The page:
5 Steps for Overcoming Resistance While Caring for Elderly Parents

August 12, 2021 by Katie Davis

Overcoming resistance while caring for elderly parents.

Adult children caring for elderly parents often face significant resistance from loved ones when they suggest any senior care option. This resistance can feel out-sized, selfish, and at times even delusional to adult children who notice the challenges elderly parents face while navigating everyday life.

One of the most effective tools for overcoming resistance in any adult, especially when caring for elderly parents, is to reframe how we approach and communicate about the situation. In this post, we’ll share some of our top tips for reframing these conversations with elderly parents. For the purposes of the below, we’re assuming the adult children would like their loved one to consider bringing in some help at home to maintain their independence.

Step 1: Acknowledge their need for control. 

Remember This: Elderly parents suffer significant losses as they age. They may lose spouses, friends, physical or mental prowess, community standing, etc. Elderly parents struggle to maintain control because they are losing it in so many other areas of their life.

Say This: Mom/Dad, I know you love your home, and you cherish the life you have lived here independently for so many years. Anyone would. That’s why I/we want to do everything in our power to support you and to help you maintain control and independence over your life and future decisions.

Step 2: State your intentions.

Remember This: We all act in our own self-interest at times with baked-in biases and preferences. You can take a great deal of pressure off you and your loved one by setting and expressing your intention to help them first. Let them know you’re not here to push them around, you’re here to help them act according to their wishes. Whenever you’re at odds or need to redirect yourself or your loved one, simply re-state this intention. 

Say This: My/Our intentions are solely to help. I/we will stand by you and help you with whatever decision you choose. The important thing is that we stick together as a family and determine how you want to handle this so we can act according to your wishes.

Step 3: Outline any concerns. 

Remember This: This shouldn’t be a laundry list of your loved one’s deficiencies. Instead, identify and organize your concerns and do your research. If you need a good place to start, think… “how have I been supporting this person to help them maintain their independence?”

Say This: As you know, I’ve/we’ve been very concerned recently about some incidences related to your memory and self-awareness. What may seem like simple forgetfulness to you now could easily lead to serious situations that could compromise your health and safety in the future. Since I/we can’t be present 24/7, even if something small occurs, it could be difficult for us to intervene meaningfully before something serious occurs. I don’t/none of us want to see you forced into making a decision outside of your control. That likely means acting before you feel ‘ready,’ but deciding now prevents us from being forced into a situation that you can’t control later. And it really helps me support you better.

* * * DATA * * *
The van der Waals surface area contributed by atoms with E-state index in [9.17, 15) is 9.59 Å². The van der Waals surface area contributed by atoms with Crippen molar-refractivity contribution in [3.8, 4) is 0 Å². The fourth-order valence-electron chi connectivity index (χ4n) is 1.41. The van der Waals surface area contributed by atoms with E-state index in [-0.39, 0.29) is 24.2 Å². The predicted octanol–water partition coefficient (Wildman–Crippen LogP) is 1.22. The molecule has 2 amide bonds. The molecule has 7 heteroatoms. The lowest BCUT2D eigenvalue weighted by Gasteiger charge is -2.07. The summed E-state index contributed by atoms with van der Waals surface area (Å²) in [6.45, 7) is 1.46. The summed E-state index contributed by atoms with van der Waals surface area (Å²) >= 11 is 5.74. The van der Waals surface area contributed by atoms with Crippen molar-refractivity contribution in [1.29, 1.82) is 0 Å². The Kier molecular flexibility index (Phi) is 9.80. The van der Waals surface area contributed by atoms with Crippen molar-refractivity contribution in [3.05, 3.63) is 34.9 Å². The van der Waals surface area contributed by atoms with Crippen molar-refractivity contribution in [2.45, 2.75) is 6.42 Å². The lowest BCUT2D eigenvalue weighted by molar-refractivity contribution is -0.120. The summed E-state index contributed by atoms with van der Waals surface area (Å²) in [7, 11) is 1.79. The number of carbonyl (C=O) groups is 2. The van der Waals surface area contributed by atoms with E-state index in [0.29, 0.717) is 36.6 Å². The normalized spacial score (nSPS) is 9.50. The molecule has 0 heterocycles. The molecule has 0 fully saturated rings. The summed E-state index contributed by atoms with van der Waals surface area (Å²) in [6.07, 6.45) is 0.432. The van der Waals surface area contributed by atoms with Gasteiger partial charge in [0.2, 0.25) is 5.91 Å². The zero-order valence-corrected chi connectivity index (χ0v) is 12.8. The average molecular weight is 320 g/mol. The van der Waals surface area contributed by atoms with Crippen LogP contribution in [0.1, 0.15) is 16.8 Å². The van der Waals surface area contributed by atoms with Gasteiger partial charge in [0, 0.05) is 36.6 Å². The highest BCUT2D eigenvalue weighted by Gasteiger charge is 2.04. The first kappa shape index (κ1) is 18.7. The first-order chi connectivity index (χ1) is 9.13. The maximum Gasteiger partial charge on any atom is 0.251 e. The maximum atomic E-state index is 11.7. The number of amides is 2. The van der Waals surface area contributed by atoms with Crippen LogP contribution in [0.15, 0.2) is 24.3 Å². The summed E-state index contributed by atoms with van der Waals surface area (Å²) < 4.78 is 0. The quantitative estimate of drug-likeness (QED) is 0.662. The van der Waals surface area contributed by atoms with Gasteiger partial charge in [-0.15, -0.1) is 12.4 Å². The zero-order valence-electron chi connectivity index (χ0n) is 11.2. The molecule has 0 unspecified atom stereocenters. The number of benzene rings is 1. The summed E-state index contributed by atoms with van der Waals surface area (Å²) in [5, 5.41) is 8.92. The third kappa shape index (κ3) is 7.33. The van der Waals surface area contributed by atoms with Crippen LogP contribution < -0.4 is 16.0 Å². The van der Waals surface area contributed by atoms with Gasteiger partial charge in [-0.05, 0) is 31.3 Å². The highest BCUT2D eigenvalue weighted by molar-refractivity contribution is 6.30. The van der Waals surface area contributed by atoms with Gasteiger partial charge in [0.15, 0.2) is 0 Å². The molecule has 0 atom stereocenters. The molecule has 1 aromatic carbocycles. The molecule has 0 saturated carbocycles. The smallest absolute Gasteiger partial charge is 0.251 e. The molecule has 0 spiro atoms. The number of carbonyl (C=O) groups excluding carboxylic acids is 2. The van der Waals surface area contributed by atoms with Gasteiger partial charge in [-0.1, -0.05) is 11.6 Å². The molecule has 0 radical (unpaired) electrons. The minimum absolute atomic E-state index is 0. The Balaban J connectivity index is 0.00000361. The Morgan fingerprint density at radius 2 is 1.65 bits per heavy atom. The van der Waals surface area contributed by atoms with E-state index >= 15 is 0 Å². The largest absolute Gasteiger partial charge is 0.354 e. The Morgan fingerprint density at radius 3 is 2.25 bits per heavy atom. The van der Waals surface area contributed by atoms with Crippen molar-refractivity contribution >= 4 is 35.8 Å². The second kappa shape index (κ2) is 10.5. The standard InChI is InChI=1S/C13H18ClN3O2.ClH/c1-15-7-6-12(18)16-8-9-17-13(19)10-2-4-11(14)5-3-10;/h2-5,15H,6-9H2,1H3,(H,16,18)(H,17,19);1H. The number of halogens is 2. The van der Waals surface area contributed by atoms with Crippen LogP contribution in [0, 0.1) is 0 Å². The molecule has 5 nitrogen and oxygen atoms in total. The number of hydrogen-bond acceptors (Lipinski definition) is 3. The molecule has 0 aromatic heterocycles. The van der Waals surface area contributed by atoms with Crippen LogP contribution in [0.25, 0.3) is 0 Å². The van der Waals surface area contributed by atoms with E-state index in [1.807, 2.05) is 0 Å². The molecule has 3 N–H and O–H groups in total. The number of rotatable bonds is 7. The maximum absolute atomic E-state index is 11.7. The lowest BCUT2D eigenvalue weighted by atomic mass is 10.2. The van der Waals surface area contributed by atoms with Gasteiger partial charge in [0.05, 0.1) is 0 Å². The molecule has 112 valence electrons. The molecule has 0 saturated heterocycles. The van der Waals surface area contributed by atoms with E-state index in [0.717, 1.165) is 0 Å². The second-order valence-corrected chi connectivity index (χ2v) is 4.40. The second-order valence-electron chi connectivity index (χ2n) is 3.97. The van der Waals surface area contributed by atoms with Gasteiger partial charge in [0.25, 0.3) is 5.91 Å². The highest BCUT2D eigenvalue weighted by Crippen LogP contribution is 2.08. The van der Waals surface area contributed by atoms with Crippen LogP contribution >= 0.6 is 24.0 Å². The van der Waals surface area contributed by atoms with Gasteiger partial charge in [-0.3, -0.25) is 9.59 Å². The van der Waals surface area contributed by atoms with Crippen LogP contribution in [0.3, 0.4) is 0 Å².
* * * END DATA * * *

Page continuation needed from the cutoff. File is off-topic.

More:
Step 4: Transition to a discussion about the options. 

Remember This: You do not own stock in these senior care options, so don’t over-invest in any option! Remember that ‘doing nothing’ is ALSO an option and decision that an independent and autonomous adult is allowed to make. If your loved one makes that decision (and many will!), the best way to address that is to gently but kindly set boundaries around how much support you can provide. And, to remind your loved one that by delaying or refusing to get help, they may have less choice in future.

Say This: Let’s talk about the options I’ve/we’ve explored recently and some ways you can maintain your independence and bring this situation under better control. 

  1. Stay at Home Safely. Our/my understanding is that living at home independently is your highest priority. We/I totally understand and agree with that. But I/we need some support to help me/us do that. A Service like CarePods can help me/us with additional support to address some of the above concerns while also helping you stay at home and maintain your health. While it may take you some time to get used to having ‘new’ people coming into your home occasionally, we agree that this is an affordable and appropriate option that keeps you independent and at home where you want to be.
  2. Do nothing. In the event you choose this option, this means that I/we will need to be on-hand more to support you because of these concerns. Or, that I/we don’t provide additional support because I/we have other demands on my time. Then, we could wait until something ‘bad’ happens and you may need to be hospitalized or go to a facility. I respect your right to make this choice but want you to understand how it may impact me and you in the future.

Step 5: Repeat as needed while caring for your elderly parents.

Remember this: The conversation likely won’t flow this naturally or easily but try to stick to the outline if you get lost or hit a roadblock. The goal is to ‘go with the resistance’ instead of fighting your loved one. If staying home with help is their option of choice, GREAT, let’s make progress there. 

If the option is to do nothing, you’ll need to reiterate that that is the only choice that stymies their ability to remain in control and puts you and the family in a difficult position. You’ll need to be firm and patient in reminding them that if they choose not to act; they’re asking you to do more and putting their future independence and health at risk. 

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